clock menu more-arrow no yes

Filed under:

2015 Cal Football Season in Review: Did the Bears Meet Expectations?

New, comments

We revisit our preseason predictions to determine whether Cal football met our expectations during the 2015 season.

Tom Pennington/Getty Images

Cal football has underachieved more often than not over the past decade.  After the waning Tedford years and abysmal campaigns in 2012 and 2013, Cal football has since started doing something quite unusual: meeting expectations.  During summer of 2014 I was quite surprised to find that the CGB community predicted a whopping 5 wins during the 2014 season.  After the eye-gougingly bad 2013 season, 5 wins would have been a tremendous improvement.  Equally impressive was that the team made that tremendous improvement and met our preseason expectations.

This past summer we forecast another substantial improvement: 7 regular season wins.  And for the second year in a row we achieved expectations.  Sure, we could have done better and avoided that midseason slide, just like the 2014 team could have played a bit better and achieved bowl eligibility.  But those would have been overachievements. After the past decade, I'm happy enough when the team meets expectations.

With the 2015 season behind us, it's time to reflect on the season.  Was it a very good year? A mediocre year? A bad year (get outta here!)?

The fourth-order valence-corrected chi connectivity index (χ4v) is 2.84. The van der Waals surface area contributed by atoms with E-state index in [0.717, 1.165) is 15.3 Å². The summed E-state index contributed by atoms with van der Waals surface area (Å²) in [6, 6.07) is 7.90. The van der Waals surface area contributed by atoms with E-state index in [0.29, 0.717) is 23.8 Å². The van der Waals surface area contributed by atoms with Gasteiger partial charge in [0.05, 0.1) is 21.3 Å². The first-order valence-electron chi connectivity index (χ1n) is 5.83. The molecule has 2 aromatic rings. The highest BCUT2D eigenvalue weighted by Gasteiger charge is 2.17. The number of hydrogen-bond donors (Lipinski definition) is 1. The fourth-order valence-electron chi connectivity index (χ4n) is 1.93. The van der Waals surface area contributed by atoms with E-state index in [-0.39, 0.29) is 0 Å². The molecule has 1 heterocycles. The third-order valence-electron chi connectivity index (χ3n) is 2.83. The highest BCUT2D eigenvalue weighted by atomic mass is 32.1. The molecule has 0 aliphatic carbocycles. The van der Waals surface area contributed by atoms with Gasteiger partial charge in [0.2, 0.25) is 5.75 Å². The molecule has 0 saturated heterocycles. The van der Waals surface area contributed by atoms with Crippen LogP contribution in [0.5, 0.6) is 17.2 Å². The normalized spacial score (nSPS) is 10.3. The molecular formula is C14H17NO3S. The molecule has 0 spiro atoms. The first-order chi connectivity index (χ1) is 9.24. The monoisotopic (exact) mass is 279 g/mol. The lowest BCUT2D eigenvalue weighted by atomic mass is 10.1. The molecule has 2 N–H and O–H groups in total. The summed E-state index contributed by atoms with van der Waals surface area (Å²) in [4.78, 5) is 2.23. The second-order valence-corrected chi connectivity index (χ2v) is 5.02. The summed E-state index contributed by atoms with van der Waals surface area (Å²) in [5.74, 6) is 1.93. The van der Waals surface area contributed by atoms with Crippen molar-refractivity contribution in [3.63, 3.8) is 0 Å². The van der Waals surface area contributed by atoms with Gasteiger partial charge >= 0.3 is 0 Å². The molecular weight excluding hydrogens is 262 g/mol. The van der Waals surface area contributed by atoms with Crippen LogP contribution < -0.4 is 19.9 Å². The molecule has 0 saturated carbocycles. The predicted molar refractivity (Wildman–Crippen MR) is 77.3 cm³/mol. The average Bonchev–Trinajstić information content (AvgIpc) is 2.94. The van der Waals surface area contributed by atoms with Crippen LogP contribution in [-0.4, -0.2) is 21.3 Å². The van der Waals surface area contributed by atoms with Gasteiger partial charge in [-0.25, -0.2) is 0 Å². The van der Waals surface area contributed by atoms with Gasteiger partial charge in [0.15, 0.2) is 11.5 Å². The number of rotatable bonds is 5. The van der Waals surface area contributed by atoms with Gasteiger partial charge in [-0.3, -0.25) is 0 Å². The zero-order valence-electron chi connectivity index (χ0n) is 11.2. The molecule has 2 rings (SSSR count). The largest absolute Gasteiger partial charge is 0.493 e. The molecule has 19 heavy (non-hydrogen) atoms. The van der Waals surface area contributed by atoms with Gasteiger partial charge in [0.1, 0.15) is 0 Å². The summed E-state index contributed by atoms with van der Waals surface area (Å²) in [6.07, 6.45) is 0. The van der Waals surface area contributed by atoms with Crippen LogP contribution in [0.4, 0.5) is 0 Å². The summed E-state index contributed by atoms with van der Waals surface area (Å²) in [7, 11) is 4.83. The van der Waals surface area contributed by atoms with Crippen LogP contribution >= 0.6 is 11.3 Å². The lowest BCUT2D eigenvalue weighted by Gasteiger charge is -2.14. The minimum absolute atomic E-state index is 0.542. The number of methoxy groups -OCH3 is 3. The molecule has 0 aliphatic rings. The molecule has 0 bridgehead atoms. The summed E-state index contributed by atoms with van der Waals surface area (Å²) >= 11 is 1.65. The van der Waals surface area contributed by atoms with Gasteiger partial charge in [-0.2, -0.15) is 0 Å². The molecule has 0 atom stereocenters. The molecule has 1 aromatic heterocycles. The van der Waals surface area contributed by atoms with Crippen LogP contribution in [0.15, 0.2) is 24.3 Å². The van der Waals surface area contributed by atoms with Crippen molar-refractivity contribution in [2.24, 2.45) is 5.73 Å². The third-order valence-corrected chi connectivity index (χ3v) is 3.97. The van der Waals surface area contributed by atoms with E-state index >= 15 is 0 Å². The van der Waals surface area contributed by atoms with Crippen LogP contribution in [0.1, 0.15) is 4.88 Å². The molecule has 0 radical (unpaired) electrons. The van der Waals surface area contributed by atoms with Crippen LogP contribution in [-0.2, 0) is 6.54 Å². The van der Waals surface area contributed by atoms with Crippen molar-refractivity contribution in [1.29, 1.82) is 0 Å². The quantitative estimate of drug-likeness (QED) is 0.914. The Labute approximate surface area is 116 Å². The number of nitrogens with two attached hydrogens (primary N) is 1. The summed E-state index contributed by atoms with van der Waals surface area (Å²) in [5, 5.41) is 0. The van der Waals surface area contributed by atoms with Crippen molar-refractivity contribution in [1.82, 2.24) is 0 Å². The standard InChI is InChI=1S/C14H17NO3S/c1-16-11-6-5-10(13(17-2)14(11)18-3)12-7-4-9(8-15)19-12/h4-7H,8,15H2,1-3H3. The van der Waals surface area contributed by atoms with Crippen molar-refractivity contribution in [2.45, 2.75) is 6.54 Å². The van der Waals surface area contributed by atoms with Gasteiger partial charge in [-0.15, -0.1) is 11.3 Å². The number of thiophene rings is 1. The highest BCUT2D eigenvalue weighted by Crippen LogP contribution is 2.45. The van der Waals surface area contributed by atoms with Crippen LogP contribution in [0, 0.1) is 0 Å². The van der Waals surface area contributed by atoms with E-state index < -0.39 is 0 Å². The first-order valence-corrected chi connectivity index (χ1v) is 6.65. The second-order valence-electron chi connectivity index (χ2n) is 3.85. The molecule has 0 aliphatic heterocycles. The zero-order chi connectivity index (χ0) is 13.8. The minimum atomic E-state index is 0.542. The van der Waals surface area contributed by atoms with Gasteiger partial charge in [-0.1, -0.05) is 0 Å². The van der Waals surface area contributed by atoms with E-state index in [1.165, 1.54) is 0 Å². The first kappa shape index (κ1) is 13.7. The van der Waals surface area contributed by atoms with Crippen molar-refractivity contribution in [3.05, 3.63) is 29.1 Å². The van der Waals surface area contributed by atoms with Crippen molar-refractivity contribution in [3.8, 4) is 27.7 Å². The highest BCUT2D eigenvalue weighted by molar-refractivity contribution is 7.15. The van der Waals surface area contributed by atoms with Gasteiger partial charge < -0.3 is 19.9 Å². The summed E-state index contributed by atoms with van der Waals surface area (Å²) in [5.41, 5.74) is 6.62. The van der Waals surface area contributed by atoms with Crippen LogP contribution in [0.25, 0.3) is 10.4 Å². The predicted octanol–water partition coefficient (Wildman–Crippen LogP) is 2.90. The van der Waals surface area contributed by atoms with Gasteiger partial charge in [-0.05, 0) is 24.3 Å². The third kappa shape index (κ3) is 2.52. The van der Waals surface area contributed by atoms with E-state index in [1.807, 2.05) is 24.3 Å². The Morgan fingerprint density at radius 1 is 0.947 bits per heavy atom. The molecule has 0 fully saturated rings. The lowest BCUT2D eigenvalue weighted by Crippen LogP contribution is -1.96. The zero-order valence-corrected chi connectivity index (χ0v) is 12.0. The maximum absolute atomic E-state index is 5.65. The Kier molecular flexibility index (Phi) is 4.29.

Let's go back to this past summer.  Those were simpler times: the Dow was above 18,000, Donald Trump seemed like a fringe candidate, and the men's basketball team was projected to be a top-15 team (too soon?).  Back then I asked you all to predict the Bears' chance of success in each of their games.  From 0% to 100%, you all indicated how likely you thought a Cal victory was.  Below I list the results for each game along with the outcome on the field.

Opponent Win Chance Outcome
Grambling State (9-3) 97.0% W (73-14)
San Diego State (11-3) 83.8% W (35-7)
at Texas (5-7) 53.6% W (45-44)
at Washington (7-6) 61.1% W (30-24)
Washington State (9-4) 75.7% W (34-28)
at Utah (10-3) 47.4% L (24-30)
at UCLA (8-5) 41.6% L (24-40)
USC (8-6) 36.8% L (21-27)
at Oregon (9-4) 26.6% L (28-44)
Oregon State (2-10) 75.0% W (54-24)
at LSJU (0-14) 56.1% L (22-35)
Arizona State (6-7) 49.9% W (48-46)
Total 7.041 wins 7 wins

7.04 projected wins followed by 7 realized wins!  Notice that the Bears won every single game in which we favored them to win, except for the Big Game, whose predictions are usually biased upwards due to the abundance of 100% win chance predictions. We also notched the most minor upset possible with the victory over ASU.  I'm not complaining, however--I'll take any upset we can get!